From Plano to Paris: Students win grant to travel France

Erienne Terpak, Staff Writer

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Paris has gone from dream to reality for junior Juan Arango and senior Jacqueline Doan. Last month, the pair received $1,000 each from the Societe Honoraire de Francais to travel in French-speaking countries this summer.

The Societe is a national honors society that acknowledges French students across America who maintain a consistent and outstanding performance in French language study in America. Every year, the society organizes a contest in which students are asked to write an essay and submit an itinerary of their projected travel plans, letters of recommendation, and their high school transcripts.

Arango plans on taking an eight day long tour of Paris, France, and hopes to spend most of his time in art museums and on the historical streets of Paris. For Arango, the experience will mean something more to him than just immersing himself in a language. As an artist, he said Paris itself will be the experience of a lifetime.

One of Arango's French art pieces.

Juan Arango
One of Arango’s French art pieces.

“Paris is the art capital of the world,” Arango said. “It has always been some sort of capital. The capital of enlightenment in the 1700s, the capital of modern art in the 1920s, and throughout her history, Paris has been a cultural center not comparable to any other. I think that the city for artists is Paris, no question about it.”

While there may be other great artistic cities in the world, like Florence, New York, San Francisco, and Madrid, for example, Arango believes that there is something unique about Paris.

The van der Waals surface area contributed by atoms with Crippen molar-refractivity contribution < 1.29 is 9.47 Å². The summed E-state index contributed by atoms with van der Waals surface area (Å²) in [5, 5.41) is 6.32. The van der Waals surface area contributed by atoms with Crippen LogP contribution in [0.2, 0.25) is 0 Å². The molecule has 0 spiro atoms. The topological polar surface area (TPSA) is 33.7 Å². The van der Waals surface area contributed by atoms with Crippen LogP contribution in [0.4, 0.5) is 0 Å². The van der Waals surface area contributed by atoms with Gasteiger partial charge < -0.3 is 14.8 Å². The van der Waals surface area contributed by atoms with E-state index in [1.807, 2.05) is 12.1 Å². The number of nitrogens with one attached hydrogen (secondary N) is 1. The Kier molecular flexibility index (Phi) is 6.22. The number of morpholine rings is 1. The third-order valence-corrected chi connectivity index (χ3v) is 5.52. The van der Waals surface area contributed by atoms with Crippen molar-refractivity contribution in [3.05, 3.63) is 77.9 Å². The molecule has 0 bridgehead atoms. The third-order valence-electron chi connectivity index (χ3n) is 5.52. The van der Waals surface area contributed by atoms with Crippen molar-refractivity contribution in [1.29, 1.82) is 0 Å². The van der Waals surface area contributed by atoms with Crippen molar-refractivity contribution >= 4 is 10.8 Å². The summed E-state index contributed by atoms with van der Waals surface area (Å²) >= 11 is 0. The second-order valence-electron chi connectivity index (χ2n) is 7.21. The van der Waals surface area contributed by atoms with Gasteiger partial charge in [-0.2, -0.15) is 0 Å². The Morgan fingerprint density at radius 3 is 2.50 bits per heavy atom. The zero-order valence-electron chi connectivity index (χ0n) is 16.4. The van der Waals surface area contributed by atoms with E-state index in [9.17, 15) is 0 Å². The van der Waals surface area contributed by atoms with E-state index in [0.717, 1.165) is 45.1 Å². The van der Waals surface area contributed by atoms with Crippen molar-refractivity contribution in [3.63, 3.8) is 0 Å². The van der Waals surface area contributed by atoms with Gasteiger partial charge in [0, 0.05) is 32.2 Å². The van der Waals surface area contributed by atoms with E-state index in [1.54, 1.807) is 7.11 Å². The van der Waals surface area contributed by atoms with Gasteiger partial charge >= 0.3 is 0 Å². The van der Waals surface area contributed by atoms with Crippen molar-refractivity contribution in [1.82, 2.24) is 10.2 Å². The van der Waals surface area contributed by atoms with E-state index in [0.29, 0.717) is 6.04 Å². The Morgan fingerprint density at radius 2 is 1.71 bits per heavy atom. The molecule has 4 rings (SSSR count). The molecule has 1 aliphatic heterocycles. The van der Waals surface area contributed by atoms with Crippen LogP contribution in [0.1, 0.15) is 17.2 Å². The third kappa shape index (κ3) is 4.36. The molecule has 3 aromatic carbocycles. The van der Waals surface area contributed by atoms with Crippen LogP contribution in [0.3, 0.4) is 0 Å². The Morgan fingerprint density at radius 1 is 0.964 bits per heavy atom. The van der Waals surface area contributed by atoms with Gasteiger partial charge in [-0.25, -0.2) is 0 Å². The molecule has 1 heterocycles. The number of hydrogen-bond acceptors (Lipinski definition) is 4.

“There is something magical that gives the city an aura of inspiration that hypnotizes visitors into a trance,” Arango said. “Nobody will ever discover the secrets of Paris, and it will never be my goal to do so. I simply plan to fall in love with the city and hopefully one day succeed as an artist in its historical streets.”

French teacher Jody Lubbers believes the the Societe does valuable work in offering opportunities for travel and learning that otherwise might be financially impossible.

“Both Jacqueline and Juan are self-starters,” Lubbers said. “Both are brilliant and focused on excellence. The travel award competition is fairly involved, and many students are not willing to put in the time it takes to go through the application process. The two of them have a stellar work ethic, and that was a key element in their success.”

Lubbers believes that the experience will have a great impact on the students’ lives in more ways than one.

“I hope that their travels will expand their horizons in many ways,” Lubbers said. “I am certain that experiencing a francophone country firsthand will be a valuable educational experience. Talking about French culture is one thing — living it is infinitely more interesting, and it has a greater impact on those who go to see for themselves.”

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